Trigger Warning: Discussion of wartime trauma
This article is a good bridge between our discussion this week and my own project as pertains to the treatment of PTSD with altered or repressed realities. Chris Merkle, a veteran who served seven tours was struggling with blacked out memories of wartime trauma’s before being exposed to virtual reality therapy. Through the therapy Merkle was able to transport himself to the sites of his trauma and both remember and confront it. He described the experience as “this evil, for lack of a better word for it, was slipping out”.
The science behind virtual reality therapy comes from advancements in technology which allow for the literal media production of memories and is a branch of the therapeutic technique of prolonged exposure. Prolonged exposure is effective in that it requires the patient to relive, confront, and survive their trauma or phobia in order to move past or with it in their day to day lives. Virtual reality therapy is similarly focused on the treatment of PTSD, anxiety, and phobias. The patient describes these while they wear a headset and watch a screen that is being controlled and modified by a psychiatrist. Much like the use of psychedelics these sessions are described as “unlocked doors” in that they allow for one to revisit a mentally blocked place by erasing that barrier and showing the patient that they can survive whatever phobia or trauma lay behind. Merkle discusses this as a child’s confrontation of the monster in the closet.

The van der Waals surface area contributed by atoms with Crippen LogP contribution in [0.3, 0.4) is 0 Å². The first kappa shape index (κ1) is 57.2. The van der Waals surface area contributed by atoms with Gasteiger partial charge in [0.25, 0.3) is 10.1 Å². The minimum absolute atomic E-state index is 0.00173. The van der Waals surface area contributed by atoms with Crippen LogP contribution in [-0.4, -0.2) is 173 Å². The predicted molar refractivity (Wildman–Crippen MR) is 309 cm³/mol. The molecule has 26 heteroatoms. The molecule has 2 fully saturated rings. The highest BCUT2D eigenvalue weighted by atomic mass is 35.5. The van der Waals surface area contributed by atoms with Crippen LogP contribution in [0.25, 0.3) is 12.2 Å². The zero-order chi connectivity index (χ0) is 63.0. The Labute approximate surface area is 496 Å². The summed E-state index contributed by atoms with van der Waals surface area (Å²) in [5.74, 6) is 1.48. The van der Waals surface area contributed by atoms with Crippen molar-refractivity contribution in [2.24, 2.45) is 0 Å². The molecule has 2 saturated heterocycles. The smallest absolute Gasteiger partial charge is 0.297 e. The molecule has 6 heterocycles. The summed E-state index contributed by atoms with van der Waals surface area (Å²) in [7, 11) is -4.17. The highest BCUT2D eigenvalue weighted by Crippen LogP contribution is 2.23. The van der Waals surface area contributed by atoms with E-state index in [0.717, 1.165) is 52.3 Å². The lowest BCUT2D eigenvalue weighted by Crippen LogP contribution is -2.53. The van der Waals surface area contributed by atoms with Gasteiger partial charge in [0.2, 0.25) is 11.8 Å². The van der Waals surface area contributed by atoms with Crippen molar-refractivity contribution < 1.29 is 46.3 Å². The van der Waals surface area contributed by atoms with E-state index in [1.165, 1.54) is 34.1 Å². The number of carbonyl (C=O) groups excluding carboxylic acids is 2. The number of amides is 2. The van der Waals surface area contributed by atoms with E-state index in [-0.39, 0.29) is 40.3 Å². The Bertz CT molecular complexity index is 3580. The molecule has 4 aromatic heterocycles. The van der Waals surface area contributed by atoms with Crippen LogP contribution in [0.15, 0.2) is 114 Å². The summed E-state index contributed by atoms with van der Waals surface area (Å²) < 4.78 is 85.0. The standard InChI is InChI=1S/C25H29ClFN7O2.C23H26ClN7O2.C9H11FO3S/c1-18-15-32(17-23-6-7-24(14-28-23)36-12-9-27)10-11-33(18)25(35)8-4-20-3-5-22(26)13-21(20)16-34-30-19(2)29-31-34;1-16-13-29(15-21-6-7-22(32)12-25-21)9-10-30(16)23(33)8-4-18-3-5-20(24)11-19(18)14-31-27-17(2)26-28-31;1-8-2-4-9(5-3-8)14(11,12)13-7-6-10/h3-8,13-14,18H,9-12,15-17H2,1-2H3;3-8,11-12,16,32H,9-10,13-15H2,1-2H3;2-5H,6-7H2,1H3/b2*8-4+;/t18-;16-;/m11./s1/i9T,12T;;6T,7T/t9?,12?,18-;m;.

I have not yet found a source that describes psychedelic therapy as prolonged exposure but its relation and comparison to virtual reality is undeniable both in what it treats and its methodology. Psychedelic treatment also requires a patient to wear a headset and close their eyes which effectively becomes a screen for their mind to project on. It will be interesting to see where these fields continue to and how they intertwine as one is organic and the other technological but both with in altered states of reality.